The Savior of the Lost


The Savior of the Lost

Luke 19:1-27

Main Idea: Jesus came to seek and to save the lost. Now we join him in that mission.

  1. Do Everything You Can to See Jesus (19:1-10).
    1. Zacchaeus tries to see Jesus (19:2-4).
    2. The people grumble against Zacchaeus and Jesus (19:5-7).
    3. Zacchaeus repents and is saved (19:8-10).
  2. Do Everything You Can to Serve Jesus (19:11-27).
    1. The people in the parable (19:12-14)
    2. The problem in the parable (19:15-24)
    3. The philosophy of the parable (19:25-27)

As we look into God’s Word and see God revealed in the person of his Son, we have the privilege of getting to know God himself. We find ourselves drawn into the presence of his love. Luke 19 teaches us that Jesus is the Savior of the lost. Because the Lord Jesus, the Son of God, is the Savior of the world, he certainly finds whomever he searches for. Since he finds the ones he seeks, the Lord leaves us with two things: an imperative to do everything to see Jesus and, if we have seen him and love him, to do everything to serve Jesus.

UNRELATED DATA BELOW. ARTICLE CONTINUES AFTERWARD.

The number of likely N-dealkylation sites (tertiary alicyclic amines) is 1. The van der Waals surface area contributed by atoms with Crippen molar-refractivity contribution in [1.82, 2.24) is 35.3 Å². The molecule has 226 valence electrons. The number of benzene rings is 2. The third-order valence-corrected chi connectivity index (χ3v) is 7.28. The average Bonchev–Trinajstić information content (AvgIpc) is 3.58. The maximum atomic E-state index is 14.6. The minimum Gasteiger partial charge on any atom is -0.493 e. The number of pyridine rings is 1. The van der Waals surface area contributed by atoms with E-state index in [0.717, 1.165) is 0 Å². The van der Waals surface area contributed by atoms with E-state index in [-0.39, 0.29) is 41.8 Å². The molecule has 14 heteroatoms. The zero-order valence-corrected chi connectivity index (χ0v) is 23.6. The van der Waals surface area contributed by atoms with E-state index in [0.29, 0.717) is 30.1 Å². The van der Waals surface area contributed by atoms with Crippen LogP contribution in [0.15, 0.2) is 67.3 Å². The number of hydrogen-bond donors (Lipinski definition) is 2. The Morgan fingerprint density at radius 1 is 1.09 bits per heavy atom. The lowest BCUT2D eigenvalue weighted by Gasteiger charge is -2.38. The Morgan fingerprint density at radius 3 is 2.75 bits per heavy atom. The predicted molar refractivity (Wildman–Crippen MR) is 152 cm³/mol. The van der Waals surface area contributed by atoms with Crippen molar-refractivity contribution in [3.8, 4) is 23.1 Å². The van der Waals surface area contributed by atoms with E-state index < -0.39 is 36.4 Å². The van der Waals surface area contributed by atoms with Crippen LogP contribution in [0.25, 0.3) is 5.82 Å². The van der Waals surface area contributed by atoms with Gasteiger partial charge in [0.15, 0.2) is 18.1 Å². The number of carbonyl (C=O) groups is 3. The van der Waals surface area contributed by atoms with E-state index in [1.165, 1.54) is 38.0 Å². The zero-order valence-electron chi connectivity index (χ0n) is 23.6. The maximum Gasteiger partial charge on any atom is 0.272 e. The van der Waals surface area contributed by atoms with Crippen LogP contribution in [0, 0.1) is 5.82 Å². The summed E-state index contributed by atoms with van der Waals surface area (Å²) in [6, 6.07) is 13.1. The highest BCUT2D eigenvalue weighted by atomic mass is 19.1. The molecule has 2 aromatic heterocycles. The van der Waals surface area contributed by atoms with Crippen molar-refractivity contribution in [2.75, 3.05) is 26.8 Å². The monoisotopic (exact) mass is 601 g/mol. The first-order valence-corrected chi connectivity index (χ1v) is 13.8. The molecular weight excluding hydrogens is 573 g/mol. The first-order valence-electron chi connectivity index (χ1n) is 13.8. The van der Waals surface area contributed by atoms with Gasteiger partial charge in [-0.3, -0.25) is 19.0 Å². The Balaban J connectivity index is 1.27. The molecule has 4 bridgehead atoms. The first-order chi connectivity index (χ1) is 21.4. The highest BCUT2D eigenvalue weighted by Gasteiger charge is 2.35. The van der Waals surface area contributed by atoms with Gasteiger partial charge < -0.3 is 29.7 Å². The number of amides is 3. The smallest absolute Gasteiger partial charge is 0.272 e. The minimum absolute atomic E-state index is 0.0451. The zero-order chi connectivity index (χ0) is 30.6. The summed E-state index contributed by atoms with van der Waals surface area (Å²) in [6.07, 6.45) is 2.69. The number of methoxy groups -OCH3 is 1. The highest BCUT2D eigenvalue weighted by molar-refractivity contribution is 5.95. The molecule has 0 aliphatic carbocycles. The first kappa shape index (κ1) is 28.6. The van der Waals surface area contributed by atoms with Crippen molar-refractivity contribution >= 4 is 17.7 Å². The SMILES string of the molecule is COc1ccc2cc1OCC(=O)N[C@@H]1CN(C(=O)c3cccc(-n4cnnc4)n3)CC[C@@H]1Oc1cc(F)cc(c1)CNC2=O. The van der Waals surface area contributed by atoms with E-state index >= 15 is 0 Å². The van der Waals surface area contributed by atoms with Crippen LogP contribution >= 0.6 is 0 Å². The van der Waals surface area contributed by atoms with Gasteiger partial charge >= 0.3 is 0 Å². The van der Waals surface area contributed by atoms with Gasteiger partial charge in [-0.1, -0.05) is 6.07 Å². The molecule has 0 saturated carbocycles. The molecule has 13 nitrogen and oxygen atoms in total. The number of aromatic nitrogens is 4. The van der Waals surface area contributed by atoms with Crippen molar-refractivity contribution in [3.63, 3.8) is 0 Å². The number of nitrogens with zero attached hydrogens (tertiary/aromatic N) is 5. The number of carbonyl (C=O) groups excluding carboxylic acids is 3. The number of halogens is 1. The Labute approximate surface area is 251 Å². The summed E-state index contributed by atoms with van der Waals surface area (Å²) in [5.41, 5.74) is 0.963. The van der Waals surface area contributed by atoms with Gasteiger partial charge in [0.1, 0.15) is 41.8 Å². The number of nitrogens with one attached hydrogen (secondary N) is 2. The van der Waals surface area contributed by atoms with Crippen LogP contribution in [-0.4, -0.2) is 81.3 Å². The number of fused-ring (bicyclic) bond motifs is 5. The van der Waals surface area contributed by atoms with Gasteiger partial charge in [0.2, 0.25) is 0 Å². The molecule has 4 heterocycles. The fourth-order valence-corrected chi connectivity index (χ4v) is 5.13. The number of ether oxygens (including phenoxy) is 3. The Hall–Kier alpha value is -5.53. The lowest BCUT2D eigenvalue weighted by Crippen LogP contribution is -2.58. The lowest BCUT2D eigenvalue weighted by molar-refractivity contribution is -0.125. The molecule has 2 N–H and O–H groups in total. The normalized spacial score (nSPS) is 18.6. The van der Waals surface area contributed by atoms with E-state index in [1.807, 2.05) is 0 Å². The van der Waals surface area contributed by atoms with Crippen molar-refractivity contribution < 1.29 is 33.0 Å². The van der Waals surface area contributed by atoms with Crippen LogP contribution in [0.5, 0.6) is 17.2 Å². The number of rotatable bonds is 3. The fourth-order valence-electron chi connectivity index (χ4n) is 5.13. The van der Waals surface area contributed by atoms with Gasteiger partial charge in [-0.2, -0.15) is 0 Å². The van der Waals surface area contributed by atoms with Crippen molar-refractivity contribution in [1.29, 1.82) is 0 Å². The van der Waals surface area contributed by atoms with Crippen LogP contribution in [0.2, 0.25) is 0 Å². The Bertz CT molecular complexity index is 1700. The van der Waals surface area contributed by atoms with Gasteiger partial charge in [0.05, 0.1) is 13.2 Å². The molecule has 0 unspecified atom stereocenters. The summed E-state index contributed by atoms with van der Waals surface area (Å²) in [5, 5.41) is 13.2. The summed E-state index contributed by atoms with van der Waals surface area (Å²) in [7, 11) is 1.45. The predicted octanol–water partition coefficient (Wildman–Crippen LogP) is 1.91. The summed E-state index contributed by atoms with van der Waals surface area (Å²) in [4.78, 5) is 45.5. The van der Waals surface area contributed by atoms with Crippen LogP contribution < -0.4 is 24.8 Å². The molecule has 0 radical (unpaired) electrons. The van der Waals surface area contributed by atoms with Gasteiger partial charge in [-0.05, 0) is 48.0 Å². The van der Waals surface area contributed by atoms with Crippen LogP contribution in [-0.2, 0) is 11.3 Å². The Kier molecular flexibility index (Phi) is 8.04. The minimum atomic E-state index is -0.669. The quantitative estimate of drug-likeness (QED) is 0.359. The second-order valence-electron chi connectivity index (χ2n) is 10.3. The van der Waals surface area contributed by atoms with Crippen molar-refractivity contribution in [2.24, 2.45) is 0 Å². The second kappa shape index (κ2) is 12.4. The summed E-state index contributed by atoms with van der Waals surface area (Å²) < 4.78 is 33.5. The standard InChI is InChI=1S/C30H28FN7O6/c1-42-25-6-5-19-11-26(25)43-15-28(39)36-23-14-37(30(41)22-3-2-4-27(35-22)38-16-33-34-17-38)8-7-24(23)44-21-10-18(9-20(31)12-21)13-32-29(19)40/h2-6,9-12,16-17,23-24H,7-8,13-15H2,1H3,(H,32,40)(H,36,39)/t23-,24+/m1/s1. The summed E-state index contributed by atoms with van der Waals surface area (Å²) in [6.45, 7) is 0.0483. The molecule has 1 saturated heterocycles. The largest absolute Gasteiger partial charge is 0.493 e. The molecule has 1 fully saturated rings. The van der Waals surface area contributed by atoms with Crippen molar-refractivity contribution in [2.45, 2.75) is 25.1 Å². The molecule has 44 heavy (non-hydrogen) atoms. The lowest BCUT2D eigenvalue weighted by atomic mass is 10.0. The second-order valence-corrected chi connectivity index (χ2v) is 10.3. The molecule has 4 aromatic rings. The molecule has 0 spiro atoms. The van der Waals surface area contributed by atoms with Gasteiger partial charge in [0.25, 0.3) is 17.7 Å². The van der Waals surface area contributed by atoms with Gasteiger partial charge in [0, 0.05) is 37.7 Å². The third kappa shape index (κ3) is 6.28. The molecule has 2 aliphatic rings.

Do Everything You Can to See Jesus

Luke 19:1-10

We begin with a well-known story in the Christian world. We even have a children’s song about it.

Zacchaeus was a wee little man, a wee little man was he;

He climbed up in a sycamore tree, for the Lord he wanted to see.

Luke 19:1-10 is a good part of Scripture to turn into a children’s song because it teaches us tremendous things about Jesus and about why we should seek him.

After traveling for the last few chapters, Jesus finally enters Jericho (v. 1). It’s the last major city the Lord visits before entering Jerusalem. He has prophesied several times that when he reaches Jerusalem he will be betrayed, tried by sinful men, beaten and mocked, killed, and then raised from the grave three days later. Verse 1 reminds us of what fast approaches.

Zacchaeus Tries to See Jesus (19:2-4)

It’s in that context that Zacchaeus tries to see the Lord Jesus Christ. Verses 2-4 introduce us to Zacchaeus and record the effort he went through. Verse 2 says he was “a chief tax collector” and “was rich.” Both of those descriptions tell us something about Zacchaeus’s spiritual life.